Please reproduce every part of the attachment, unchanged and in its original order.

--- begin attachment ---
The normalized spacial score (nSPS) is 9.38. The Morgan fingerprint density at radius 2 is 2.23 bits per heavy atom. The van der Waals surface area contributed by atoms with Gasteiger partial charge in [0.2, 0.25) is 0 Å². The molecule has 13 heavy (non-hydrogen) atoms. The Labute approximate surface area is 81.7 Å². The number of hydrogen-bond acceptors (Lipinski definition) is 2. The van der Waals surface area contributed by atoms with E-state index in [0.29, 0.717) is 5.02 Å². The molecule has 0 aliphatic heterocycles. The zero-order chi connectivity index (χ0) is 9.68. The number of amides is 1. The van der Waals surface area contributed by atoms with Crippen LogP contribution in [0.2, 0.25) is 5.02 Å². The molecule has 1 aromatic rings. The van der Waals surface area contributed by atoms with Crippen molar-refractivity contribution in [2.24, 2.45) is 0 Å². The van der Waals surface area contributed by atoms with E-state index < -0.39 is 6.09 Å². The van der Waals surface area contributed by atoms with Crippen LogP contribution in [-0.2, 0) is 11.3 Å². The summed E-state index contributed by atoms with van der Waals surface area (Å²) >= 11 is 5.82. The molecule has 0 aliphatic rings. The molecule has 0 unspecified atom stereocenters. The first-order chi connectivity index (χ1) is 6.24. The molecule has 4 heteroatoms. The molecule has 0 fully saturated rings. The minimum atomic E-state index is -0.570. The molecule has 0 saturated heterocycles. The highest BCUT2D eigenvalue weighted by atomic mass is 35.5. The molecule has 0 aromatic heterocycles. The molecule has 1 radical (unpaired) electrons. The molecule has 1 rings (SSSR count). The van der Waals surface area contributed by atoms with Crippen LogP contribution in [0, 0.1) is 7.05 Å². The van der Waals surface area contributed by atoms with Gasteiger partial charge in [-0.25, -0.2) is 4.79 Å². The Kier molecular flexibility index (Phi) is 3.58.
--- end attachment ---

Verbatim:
The normalized spacial score (nSPS) is 9.38. The Morgan fingerprint density at radius 2 is 2.23 bits per heavy atom. The van der Waals surface area contributed by atoms with Gasteiger partial charge in [0.2, 0.25) is 0 Å². The molecule has 13 heavy (non-hydrogen) atoms. The Labute approximate surface area is 81.7 Å². The number of hydrogen-bond acceptors (Lipinski definition) is 2. The van der Waals surface area contributed by atoms with E-state index in [0.29, 0.717) is 5.02 Å². The molecule has 0 aliphatic heterocycles. The zero-order chi connectivity index (χ0) is 9.68. The number of amides is 1. The van der Waals surface area contributed by atoms with Crippen LogP contribution in [0.2, 0.25) is 5.02 Å². The molecule has 1 aromatic rings. The van der Waals surface area contributed by atoms with Crippen molar-refractivity contribution in [2.24, 2.45) is 0 Å². The van der Waals surface area contributed by atoms with E-state index < -0.39 is 6.09 Å². The van der Waals surface area contributed by atoms with Crippen LogP contribution in [-0.2, 0) is 11.3 Å². The summed E-state index contributed by atoms with van der Waals surface area (Å²) >= 11 is 5.82. The molecule has 0 aliphatic rings. The molecule has 0 unspecified atom stereocenters. The first-order chi connectivity index (χ1) is 6.24. The molecule has 4 heteroatoms. The molecule has 0 fully saturated rings. The minimum atomic E-state index is -0.570. The molecule has 0 saturated heterocycles. The highest BCUT2D eigenvalue weighted by atomic mass is 35.5. The molecule has 0 aromatic heterocycles. The molecule has 1 radical (unpaired) electrons. The molecule has 1 rings (SSSR count). The van der Waals surface area contributed by atoms with Crippen LogP contribution in [0, 0.1) is 7.05 Å². The van der Waals surface area contributed by atoms with Gasteiger partial charge in [-0.25, -0.2) is 4.79 Å². The Kier molecular flexibility index (Phi) is 3.58.